Cassadee Pope, ’11’ — Song Review

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Cassadee Pope, why must you rip my heart from my chest? With her latest release, a song called "11," the 23-year-old musician showcases her remarkable songwriting talent. Co-written with producer Nathan Chapman, the plucky mid-tempo is an emotional glance into her parents' divorce when she was a tender pre-teen. As a "buzz" single, this definitely serves its purpose as an offering from her forthcoming Big Machine debut record "Frame by Frame," out Oct. 8. With criticisms over her sudden interest in country music, this song could finally put to rest those often unfounded claims.

Decidedly more country than her current single "Wasting All These Tears," this song (hopefully the next single?) strikes at the core of what makes country music so great. It tells a story, steeped in depth and human vulnerability. There's something about experiencing tramautic events (yes, divorce can be tragic) at such a niave age. When you look back, you can see clearly for the first time. "11" is about losing that innocence in a world of maturity and being forced to grow up sooner than you'd like (or should ever have to). Cassadee even touches on trying to help her mother through the experience, trying to fix something that even wasn't her fault.

With guitar underpinning, this song harkens back to Taylor Swift's first record, her 2006 self-titled release. There is a sweetness to the way Cassadee relates the story to the listener, but her voice drips with pain that only experience could wrought. With 12 years in the rear-view mirror, she has grown wiser and is able to tell the story with sincerity. There's nothing fake about this. Her emotions are real.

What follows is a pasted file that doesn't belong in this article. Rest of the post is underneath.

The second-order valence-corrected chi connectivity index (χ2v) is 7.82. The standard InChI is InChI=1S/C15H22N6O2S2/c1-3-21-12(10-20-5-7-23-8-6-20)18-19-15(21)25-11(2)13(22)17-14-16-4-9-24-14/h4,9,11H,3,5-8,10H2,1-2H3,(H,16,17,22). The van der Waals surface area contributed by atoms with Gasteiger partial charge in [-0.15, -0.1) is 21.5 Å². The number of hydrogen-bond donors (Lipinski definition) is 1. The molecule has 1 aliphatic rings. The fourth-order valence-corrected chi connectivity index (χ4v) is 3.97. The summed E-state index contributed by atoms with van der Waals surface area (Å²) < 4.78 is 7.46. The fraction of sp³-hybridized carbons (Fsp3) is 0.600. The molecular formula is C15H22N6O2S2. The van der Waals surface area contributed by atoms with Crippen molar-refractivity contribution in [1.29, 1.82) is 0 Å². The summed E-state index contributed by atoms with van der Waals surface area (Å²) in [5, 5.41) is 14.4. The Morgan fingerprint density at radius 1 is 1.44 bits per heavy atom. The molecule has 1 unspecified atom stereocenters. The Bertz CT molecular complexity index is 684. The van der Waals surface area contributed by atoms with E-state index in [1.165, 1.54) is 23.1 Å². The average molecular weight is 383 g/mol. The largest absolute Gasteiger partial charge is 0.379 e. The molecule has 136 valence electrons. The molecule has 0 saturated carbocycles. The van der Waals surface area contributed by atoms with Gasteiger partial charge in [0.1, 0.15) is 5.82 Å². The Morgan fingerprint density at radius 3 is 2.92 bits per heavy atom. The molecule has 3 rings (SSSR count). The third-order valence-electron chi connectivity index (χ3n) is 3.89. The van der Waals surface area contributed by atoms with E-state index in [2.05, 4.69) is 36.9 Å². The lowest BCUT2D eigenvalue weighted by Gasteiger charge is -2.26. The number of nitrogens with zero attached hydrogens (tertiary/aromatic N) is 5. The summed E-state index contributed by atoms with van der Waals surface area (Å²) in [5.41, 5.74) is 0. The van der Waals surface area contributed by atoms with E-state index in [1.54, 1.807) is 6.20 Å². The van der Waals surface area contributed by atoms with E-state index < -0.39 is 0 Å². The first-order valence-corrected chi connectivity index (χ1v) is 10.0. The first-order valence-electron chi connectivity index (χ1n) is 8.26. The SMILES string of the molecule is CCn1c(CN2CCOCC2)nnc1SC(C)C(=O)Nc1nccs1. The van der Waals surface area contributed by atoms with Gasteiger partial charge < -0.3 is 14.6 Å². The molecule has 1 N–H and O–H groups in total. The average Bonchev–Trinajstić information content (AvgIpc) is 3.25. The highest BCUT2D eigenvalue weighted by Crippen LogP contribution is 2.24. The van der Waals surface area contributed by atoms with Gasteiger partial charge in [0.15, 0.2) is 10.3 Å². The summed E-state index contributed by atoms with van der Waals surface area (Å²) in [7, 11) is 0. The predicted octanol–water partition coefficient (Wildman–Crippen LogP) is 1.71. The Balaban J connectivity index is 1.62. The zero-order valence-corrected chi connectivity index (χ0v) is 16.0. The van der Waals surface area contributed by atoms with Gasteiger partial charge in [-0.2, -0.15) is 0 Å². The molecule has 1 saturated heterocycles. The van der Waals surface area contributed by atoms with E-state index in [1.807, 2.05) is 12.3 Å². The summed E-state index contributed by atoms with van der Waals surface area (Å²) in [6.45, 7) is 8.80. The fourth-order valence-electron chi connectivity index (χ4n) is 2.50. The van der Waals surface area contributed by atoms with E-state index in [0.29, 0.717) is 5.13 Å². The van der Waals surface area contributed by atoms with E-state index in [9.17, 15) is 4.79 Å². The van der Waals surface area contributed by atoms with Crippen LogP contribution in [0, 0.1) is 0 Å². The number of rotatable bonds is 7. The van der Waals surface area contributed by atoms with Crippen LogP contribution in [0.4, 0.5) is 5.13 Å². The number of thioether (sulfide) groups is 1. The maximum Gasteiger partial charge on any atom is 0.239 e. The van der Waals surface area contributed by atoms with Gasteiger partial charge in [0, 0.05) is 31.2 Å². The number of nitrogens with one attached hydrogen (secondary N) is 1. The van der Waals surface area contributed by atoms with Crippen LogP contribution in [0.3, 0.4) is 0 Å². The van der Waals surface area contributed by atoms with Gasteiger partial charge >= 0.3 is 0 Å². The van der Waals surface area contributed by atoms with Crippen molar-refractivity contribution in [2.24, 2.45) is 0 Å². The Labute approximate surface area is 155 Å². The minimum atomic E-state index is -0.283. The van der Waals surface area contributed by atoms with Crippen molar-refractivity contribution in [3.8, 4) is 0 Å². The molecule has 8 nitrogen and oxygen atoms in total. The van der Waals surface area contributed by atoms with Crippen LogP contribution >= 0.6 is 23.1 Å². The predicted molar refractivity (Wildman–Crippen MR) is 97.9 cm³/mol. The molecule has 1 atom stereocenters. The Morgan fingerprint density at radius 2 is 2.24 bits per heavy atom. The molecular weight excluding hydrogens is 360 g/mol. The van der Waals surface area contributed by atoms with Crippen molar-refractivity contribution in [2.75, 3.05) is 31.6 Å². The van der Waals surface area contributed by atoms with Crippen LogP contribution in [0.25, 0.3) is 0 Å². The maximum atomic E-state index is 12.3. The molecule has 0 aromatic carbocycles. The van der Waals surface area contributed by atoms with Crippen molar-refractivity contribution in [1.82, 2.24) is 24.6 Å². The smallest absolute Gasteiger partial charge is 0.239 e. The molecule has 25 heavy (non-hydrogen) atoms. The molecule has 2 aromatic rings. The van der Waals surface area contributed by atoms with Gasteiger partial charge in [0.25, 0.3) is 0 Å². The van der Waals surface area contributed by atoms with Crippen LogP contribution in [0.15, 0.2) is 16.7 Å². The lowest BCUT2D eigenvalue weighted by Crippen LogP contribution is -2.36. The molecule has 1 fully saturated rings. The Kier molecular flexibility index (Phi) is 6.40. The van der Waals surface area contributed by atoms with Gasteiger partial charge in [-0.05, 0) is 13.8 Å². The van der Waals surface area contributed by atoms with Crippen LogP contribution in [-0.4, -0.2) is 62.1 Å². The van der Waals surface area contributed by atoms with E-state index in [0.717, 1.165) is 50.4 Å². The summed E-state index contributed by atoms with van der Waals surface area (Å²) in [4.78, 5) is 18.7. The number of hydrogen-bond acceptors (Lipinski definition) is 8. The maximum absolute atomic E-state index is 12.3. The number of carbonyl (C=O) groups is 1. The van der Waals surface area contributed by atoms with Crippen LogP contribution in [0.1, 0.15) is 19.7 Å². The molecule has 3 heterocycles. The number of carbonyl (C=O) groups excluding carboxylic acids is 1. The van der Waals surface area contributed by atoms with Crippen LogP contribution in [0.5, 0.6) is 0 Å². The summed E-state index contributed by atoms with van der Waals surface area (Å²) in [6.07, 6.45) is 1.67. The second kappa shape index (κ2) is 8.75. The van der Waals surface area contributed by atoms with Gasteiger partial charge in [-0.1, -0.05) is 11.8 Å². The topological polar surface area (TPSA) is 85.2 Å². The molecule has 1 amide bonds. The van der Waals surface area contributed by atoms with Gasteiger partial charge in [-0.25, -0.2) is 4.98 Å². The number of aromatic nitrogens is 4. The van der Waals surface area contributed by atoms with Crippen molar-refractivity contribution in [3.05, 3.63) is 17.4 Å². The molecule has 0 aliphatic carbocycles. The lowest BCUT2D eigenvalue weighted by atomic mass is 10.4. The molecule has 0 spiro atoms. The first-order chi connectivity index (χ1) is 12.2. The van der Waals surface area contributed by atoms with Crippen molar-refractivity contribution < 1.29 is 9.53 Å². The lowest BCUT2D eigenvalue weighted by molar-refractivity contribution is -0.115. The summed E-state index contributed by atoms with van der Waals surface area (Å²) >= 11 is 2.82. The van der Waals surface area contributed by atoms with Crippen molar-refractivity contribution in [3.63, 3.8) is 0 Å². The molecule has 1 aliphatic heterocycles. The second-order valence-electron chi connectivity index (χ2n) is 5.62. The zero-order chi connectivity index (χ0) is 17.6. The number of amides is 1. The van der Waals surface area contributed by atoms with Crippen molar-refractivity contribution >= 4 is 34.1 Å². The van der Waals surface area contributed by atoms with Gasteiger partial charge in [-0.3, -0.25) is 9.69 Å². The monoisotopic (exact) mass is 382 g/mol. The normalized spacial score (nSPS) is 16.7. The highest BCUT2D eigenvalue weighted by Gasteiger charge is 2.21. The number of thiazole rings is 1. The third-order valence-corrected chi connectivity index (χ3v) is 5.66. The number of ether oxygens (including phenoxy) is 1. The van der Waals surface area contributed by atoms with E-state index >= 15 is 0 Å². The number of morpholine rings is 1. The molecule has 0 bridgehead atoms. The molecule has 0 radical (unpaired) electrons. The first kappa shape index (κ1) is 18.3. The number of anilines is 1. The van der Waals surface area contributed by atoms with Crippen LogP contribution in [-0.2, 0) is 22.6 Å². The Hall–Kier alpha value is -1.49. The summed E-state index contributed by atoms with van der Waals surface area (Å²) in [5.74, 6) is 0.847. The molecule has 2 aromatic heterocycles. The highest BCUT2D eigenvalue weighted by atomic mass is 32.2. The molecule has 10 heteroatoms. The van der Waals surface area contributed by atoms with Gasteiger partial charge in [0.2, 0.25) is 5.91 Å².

With country radio in a state of hip-hop flux bolstered by beer and party songs, "11" is simply a breath of fresh air. It's intimate feeling is a nice contrast to the often boisterous productions of radio's biggest hits, leaving the listener drained (in a good way) after multiple repeats. If PDs catch on, this song could be huge for her career.

"I was a little too young and a little too dumb to ever think the day would come when dad would drive away and take his love with him," she coos on the chorus (tears, folks, tears!). "So, I grew up fast in a whole new world, waved goodbye to that little girl. I can see her now – innocent and 7. I wish I had never turned 11." 

Note: This is a song review, as opposed to a single review.

Overall Grade: A+

Take a listen:


Photo: YouTube

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